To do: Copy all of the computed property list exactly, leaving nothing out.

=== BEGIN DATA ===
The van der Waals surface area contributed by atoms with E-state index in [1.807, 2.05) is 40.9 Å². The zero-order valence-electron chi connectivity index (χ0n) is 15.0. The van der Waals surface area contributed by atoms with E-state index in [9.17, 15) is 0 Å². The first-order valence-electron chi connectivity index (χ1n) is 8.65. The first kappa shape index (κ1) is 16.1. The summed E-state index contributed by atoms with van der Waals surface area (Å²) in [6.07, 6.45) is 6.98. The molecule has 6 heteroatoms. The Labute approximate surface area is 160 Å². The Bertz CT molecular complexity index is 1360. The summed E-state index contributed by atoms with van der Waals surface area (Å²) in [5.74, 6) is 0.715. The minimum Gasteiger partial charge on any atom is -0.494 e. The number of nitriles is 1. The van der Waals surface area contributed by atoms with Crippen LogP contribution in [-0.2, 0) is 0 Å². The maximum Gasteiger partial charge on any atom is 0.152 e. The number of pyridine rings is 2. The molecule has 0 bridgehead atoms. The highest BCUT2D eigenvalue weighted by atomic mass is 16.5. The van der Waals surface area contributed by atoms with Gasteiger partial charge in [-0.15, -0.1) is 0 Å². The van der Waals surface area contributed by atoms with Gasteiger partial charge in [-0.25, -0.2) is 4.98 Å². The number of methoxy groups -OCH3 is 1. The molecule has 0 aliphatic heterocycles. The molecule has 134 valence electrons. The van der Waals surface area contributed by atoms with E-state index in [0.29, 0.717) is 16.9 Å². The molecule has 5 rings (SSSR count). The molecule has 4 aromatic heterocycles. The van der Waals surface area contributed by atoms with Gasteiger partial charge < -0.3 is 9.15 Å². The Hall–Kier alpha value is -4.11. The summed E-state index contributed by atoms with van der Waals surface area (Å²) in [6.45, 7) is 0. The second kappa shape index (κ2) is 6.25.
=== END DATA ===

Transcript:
The van der Waals surface area contributed by atoms with E-state index in [1.807, 2.05) is 40.9 Å². The zero-order valence-electron chi connectivity index (χ0n) is 15.0. The van der Waals surface area contributed by atoms with E-state index in [9.17, 15) is 0 Å². The first-order valence-electron chi connectivity index (χ1n) is 8.65. The first kappa shape index (κ1) is 16.1. The summed E-state index contributed by atoms with van der Waals surface area (Å²) in [6.07, 6.45) is 6.98. The molecule has 6 heteroatoms. The Labute approximate surface area is 160 Å². The Bertz CT molecular complexity index is 1360. The summed E-state index contributed by atoms with van der Waals surface area (Å²) in [5.74, 6) is 0.715. The minimum Gasteiger partial charge on any atom is -0.494 e. The number of nitriles is 1. The van der Waals surface area contributed by atoms with Crippen LogP contribution in [-0.2, 0) is 0 Å². The maximum Gasteiger partial charge on any atom is 0.152 e. The number of pyridine rings is 2. The molecule has 0 bridgehead atoms. The highest BCUT2D eigenvalue weighted by atomic mass is 16.5. The van der Waals surface area contributed by atoms with Gasteiger partial charge in [-0.15, -0.1) is 0 Å². The van der Waals surface area contributed by atoms with Gasteiger partial charge in [-0.25, -0.2) is 4.98 Å². The number of methoxy groups -OCH3 is 1. The molecule has 0 aliphatic heterocycles. The molecule has 134 valence electrons. The van der Waals surface area contributed by atoms with E-state index in [0.29, 0.717) is 16.9 Å². The molecule has 5 rings (SSSR count). The molecule has 4 aromatic heterocycles. The van der Waals surface area contributed by atoms with Gasteiger partial charge < -0.3 is 9.15 Å². The Hall–Kier alpha value is -4.11. The summed E-state index contributed by atoms with van der Waals surface area (Å²) in [6.45, 7) is 0. The second kappa shape index (κ2) is 6.25.